I recently had the great opportunity to attend Live Music Now’s conference at the Royal Society of Medicine which examined and explored musical interventions in the treatment of older people with neurological disorders. Having been on the Live Music Now scheme for a number of years with my folk group Tir Eolas and having worked in numerous hospitals and care settings I was extremely keen to attend and participate in the day which included presentations by numerous renowned researchers in the field, discussions and debates stimulated by those presentations, and opportunities to meet and share experiences with fellow delegates and colleagues.
The panelists and presenters all drew from their own research pursuits. Prof. Raymond McDonald discussed the ‘hows’ and ‘whys’ in the role of music and wellbeing. Prof. Grenville Hancox looked specifically at Parkinson’s and how singing can benefit physically, emotionally and psychologically. Prof. Frederike van Wijck spoke about the body of existing research into the functional recovery after stroke. Prof Norma Daykin and David Walters focused on work with people living with dementia and a new program led by Neil Valentine in partnership with the Bournemouth Sinfonia for which they are conducting research. I was particularly inspired to learn about therapeutic instrumental music performance (TIMP), where instruments are used to exercise and stimulate functional movement patterns and formed part of Dr Wendy Magee’s presentation, who attended the conference from Philadelphia. This program uses musical intervention to support patients’ cognitive and emotional rehabilitation post stroke and has proven to be a huge success when compared to other commonly prescribed therapies. Having had fantastic experiences working with percussion groups for The Stroke Association I was delighted to see the expanding body of Cochrane accredited research based evidence that illustrates the power that expressive rhythmical participation can have on a person’s rehabilitation. Dr Magee was able to make powerful connections from her 25 years of clinical practice as a music therapist in addition to her international reputation as a leading figure in music therapy research.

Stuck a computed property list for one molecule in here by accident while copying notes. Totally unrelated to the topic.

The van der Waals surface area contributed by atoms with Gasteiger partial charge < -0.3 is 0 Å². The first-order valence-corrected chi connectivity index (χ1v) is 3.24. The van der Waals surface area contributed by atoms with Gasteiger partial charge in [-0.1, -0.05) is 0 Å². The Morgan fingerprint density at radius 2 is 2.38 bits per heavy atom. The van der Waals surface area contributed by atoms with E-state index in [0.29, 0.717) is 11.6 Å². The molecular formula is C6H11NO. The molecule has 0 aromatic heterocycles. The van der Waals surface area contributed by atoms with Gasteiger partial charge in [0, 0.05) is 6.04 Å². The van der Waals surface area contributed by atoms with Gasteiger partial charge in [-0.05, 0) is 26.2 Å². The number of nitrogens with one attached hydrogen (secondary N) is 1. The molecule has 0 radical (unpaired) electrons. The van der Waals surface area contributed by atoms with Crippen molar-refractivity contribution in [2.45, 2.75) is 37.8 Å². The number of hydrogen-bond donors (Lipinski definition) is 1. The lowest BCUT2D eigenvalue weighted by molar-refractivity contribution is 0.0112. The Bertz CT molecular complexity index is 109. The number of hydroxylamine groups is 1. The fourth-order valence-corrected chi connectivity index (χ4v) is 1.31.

Among the many interesting questions presented to our panelists, there were a number relating to the intersection between ‘music therapy’ and ‘music being therapy’. This is something which I have myself have questioned and reflected on in my own work as a collaborative musician and composer. Dr Magee suggested the possibility of partnership working as a possible resolution where professional musicians can draw on their experiences as musicians and creators alongside the therapists clinical background and awareness of individual patient treatment goals.
A day of musical discussion should of course include music itself and many of the presenters used interactive musical activities to illustrate their points and objectives to great effect. Friend, colleague and fellow LMN musician Hermione Jones performed a beautiful solo cello piece by Philip Glass which framed the afternoon discussions in a poignant and meaningful way. Julian West, who has been a huge inspiration to me on my journey into this field of work, joined the afternoon discussion and was able to draw on his depth of experience in developing and leading projects in health and care settings, and training young musicians to work in these environments.
I left the conference feeling invigorated, inspired and opulent with the new information I had absorbed and overloaded on…all good things! The role of music in health and care has never been so important and the bank of accredited qualitative and quantitative research to proves this is rapidly growing. The day was a reminder of the importance of organisations such as Live Music Now who understand the mighty power of musical intervention, support the delivery of this work and pioneer innovative ways of opening access to inclusive musical experiences for all.
© Ruairi Glasheen